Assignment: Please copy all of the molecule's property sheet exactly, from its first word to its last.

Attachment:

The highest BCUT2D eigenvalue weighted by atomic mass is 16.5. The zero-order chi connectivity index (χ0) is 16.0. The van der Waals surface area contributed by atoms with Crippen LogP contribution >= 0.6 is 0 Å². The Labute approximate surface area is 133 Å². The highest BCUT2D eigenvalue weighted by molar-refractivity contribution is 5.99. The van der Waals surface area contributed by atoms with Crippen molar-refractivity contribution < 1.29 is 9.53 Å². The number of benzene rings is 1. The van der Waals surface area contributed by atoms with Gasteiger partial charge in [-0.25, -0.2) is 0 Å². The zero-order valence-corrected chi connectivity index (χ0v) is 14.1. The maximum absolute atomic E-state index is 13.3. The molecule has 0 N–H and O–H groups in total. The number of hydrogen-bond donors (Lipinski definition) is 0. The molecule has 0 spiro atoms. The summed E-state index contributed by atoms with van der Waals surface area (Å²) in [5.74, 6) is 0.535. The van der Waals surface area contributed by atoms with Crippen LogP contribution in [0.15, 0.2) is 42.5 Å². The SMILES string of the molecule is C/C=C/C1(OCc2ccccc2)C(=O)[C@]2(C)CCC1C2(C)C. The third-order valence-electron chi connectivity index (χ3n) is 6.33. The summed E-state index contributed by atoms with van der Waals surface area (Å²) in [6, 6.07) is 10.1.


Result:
The highest BCUT2D eigenvalue weighted by atomic mass is 16.5. The zero-order chi connectivity index (χ0) is 16.0. The van der Waals surface area contributed by atoms with Crippen LogP contribution >= 0.6 is 0 Å². The Labute approximate surface area is 133 Å². The highest BCUT2D eigenvalue weighted by molar-refractivity contribution is 5.99. The van der Waals surface area contributed by atoms with Crippen molar-refractivity contribution < 1.29 is 9.53 Å². The number of benzene rings is 1. The van der Waals surface area contributed by atoms with Gasteiger partial charge in [-0.25, -0.2) is 0 Å². The zero-order valence-corrected chi connectivity index (χ0v) is 14.1. The maximum absolute atomic E-state index is 13.3. The molecule has 0 N–H and O–H groups in total. The number of hydrogen-bond donors (Lipinski definition) is 0. The molecule has 0 spiro atoms. The summed E-state index contributed by atoms with van der Waals surface area (Å²) in [5.74, 6) is 0.535. The van der Waals surface area contributed by atoms with Crippen LogP contribution in [0.15, 0.2) is 42.5 Å². The SMILES string of the molecule is C/C=C/C1(OCc2ccccc2)C(=O)[C@]2(C)CCC1C2(C)C. The third-order valence-electron chi connectivity index (χ3n) is 6.33. The summed E-state index contributed by atoms with van der Waals surface area (Å²) in [6, 6.07) is 10.1.